Lien Stripping in Chapter 13 Bankruptcy

What is lien stripping in Chapter 13 bankruptcy?


Chapter 13 bankruptcy allows you to eliminate your junior liens such as a second mortgage or HELOC (home equity line of credit) if you meet certain requirements.

How do you qualify for Chapter 13 lien stripping?

In order to qualify to have a lien removed in Chapter 13 bankruptcy you must owe more on your first mortgage than the fair market value of the house at the time of filing.  However, a wholly unsecured lien does not go away automatically in Chapter 13 bankruptcy.  Typically a lien avoidance motion is filed with the court accompanied by a valuation of the home.

For example, let’s say you have a house with a fair market value of $100,000 and you have a first mortgage of $120,000 and a second mortgage of $50,000.  Since the fair market value of the home ($100,000) is less than the balance of the mortgage ($120,000) at the time of filing, you qualify to have the second mortgage “stripped” in Chapter 13 bankruptcy.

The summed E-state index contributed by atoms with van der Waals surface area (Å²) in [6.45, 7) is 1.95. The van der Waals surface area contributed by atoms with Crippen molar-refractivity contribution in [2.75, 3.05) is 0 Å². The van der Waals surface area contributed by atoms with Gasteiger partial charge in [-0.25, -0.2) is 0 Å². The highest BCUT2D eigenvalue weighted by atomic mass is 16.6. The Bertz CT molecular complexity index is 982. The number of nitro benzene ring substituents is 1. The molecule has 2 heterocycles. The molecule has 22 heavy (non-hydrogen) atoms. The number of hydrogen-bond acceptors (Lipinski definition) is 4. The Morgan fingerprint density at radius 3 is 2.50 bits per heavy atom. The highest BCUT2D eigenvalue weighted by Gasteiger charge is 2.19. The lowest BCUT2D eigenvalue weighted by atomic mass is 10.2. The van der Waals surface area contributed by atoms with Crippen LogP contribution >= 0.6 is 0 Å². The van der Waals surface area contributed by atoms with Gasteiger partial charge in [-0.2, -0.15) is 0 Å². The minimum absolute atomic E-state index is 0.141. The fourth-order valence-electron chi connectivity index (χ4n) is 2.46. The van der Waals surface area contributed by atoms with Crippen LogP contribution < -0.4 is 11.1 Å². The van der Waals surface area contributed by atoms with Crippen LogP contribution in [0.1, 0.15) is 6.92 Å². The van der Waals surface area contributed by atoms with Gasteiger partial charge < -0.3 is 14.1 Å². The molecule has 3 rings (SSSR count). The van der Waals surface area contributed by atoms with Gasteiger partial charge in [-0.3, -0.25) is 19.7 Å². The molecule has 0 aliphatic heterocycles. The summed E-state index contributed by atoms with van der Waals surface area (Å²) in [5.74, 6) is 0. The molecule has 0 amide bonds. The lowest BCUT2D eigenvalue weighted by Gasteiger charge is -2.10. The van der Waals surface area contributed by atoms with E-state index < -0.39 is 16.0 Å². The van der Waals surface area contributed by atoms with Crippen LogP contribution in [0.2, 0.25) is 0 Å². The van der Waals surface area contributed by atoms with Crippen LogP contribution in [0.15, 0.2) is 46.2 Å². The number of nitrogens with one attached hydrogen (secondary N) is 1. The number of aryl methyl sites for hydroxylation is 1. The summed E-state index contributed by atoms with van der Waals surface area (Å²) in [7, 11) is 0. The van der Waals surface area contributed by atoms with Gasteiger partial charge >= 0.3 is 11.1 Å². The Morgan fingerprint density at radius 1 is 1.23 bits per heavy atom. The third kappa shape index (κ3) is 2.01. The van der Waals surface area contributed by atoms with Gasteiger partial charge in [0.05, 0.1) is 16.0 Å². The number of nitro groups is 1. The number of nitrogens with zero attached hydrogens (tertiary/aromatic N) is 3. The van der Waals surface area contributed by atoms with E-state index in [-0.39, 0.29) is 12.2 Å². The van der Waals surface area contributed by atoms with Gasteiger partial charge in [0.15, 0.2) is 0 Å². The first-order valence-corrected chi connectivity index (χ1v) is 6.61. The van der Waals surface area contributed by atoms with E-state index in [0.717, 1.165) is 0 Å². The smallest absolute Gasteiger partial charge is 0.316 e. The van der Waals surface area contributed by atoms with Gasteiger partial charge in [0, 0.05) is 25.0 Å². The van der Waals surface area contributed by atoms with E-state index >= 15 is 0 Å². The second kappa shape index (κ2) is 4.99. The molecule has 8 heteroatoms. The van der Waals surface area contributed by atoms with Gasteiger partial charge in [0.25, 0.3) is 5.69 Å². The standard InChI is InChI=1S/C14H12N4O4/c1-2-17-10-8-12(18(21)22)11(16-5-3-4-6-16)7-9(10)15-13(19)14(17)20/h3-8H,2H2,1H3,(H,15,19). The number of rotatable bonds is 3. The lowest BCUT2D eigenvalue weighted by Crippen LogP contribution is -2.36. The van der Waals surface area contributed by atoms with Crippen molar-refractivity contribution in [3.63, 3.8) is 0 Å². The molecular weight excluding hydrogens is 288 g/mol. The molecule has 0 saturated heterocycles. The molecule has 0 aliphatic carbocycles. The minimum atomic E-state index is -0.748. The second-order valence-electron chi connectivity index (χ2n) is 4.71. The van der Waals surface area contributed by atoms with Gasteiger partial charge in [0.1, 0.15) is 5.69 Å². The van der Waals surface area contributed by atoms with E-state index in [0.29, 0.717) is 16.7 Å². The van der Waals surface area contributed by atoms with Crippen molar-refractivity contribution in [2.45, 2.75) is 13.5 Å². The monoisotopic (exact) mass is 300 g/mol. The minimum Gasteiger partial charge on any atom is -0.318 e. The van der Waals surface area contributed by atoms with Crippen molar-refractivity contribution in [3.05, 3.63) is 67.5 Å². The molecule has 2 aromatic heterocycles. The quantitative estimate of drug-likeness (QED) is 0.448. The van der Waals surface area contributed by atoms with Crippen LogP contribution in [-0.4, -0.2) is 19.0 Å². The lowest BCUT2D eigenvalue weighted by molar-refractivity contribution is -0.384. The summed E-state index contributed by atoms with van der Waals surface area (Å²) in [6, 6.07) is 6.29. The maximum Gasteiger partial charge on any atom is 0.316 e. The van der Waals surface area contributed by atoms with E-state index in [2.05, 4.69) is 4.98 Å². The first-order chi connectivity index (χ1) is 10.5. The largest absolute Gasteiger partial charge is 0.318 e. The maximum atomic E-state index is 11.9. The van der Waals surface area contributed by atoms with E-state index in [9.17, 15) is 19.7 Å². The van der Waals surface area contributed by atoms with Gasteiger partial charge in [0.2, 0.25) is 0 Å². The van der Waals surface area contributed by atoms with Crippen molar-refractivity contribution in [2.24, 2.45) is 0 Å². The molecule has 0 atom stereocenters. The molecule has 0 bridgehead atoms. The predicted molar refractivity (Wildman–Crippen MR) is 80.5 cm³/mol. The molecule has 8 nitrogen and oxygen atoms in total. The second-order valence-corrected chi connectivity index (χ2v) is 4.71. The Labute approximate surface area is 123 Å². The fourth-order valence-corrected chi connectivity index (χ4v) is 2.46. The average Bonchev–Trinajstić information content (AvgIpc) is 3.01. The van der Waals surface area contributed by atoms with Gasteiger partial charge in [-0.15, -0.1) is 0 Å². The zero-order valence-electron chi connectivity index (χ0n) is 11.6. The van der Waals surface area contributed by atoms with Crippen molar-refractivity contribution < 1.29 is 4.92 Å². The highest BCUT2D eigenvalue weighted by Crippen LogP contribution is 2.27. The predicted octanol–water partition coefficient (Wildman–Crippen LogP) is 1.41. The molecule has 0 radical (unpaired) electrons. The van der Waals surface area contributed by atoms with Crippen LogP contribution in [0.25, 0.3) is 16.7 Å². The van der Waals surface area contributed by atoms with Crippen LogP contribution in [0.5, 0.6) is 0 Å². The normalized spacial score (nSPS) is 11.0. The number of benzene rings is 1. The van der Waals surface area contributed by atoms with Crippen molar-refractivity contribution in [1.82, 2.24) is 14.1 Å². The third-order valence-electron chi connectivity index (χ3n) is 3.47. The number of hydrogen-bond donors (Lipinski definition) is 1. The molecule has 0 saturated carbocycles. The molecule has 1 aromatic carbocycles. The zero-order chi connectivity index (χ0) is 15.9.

What happens to a stripped lien in Chapter 13 bankruptcy?

A stripped lien is added to other unsecured debt in your bankruptcy.  Normally unsecured creditors receive only a small portion of the debt with the remainder being discharged at the conclusion of your Chapter 13 bankruptcy.

When is the lien stripped?

The lien is stripped when you compete your Chapter 13 bankruptcy.

When do you file the Motion to Avoid Lien?

The lien avoidance motion must be filed prior to confirmation.

Do I have to get an appraisal?

Although an appraisal is recommended, a valuation by is often used when the value of the home is far less than what is owed on the first mortgage.